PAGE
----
Drivers can benefit from all types of auto insurance policies, including state minimum liability and full coverage.
The main difference between both coverage types is that one provides third-party-only benefits, and the latter provides first- and third-party benefits that cover damages and injuries sustained by you, your vehicle, and your passengers.
A full coverage policy packages three important types of coverage: liability, collision and comprehensive insurance.
Liability coverage pays out claims associated with injuries or property damage to others (assuming you are determined to be at fault). In contrast, collision pays for damages to your vehicle caused by collision-related incidents such as vehicle-to-vehicle, vehicle-to-object, and rollover collisions.
Comprehensive coverage covers non-collision-related scenarios, paying for damages due to theft, vandalism, falling objects, animal collisions, and natural disasters.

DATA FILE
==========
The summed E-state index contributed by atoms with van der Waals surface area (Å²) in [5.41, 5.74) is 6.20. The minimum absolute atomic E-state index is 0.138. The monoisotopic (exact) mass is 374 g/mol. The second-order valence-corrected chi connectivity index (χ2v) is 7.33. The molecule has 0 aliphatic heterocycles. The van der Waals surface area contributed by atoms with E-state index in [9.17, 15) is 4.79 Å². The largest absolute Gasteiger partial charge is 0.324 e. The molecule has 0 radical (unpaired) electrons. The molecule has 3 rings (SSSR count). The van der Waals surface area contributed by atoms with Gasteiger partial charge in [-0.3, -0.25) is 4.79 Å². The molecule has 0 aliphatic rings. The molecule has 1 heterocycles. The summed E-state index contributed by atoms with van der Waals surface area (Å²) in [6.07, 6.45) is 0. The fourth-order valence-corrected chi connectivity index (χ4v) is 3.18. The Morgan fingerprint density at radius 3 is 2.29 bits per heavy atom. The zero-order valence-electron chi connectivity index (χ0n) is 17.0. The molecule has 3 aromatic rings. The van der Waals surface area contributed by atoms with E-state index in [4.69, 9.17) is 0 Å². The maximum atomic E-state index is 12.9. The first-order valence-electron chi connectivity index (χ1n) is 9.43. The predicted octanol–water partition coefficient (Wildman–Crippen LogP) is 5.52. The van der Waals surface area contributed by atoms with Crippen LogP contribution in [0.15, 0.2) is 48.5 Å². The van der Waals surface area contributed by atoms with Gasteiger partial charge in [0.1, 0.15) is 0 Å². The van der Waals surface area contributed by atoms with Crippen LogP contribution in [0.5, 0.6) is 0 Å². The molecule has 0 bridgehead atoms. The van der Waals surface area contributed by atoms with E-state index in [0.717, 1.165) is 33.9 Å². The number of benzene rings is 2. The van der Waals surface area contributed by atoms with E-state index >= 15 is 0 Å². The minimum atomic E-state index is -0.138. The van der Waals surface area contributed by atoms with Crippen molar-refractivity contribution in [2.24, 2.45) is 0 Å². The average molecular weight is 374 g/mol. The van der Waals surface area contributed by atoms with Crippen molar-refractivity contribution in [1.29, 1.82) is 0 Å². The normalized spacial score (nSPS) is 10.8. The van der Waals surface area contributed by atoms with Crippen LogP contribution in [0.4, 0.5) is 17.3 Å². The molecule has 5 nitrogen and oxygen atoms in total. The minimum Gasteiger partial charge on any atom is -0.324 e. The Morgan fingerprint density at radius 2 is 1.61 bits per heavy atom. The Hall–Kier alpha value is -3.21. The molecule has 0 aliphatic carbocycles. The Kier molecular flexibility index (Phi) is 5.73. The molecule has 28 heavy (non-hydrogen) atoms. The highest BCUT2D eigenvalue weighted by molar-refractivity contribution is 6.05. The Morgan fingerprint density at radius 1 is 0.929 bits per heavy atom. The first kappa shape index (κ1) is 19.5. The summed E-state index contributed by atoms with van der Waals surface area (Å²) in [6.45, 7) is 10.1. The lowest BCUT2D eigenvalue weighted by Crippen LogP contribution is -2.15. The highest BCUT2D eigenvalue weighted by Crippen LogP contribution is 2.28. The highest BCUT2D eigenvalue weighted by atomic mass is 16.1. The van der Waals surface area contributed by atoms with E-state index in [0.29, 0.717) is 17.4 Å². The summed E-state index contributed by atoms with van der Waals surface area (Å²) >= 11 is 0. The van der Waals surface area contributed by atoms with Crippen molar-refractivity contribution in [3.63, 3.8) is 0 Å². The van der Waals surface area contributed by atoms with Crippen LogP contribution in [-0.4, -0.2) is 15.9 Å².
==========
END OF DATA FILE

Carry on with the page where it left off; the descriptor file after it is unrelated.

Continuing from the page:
We recommend you carry full coverage over state minimum liability for its broader scope, providing first and third-party benefits.
State Minimum Liability
All drivers must carry minimum liability coverage to drive legally. Referred to as liability, it includes bodily injury and property damage liability, with every state requiring minimum limits.
Using Georgia as an example, drivers must carry a minimum of $25,000 in bodily injury liability per person, $50,000 in bodily injury liability per accident, and $25,000 in property damage liability.
Note that state minimum liability only extends to paying for damages and injuries sustained by others and accidents you cause. It does not provide first-party benefits. To enjoy first-party benefits, you must include collision and comprehensive, better served by a full coverage policy.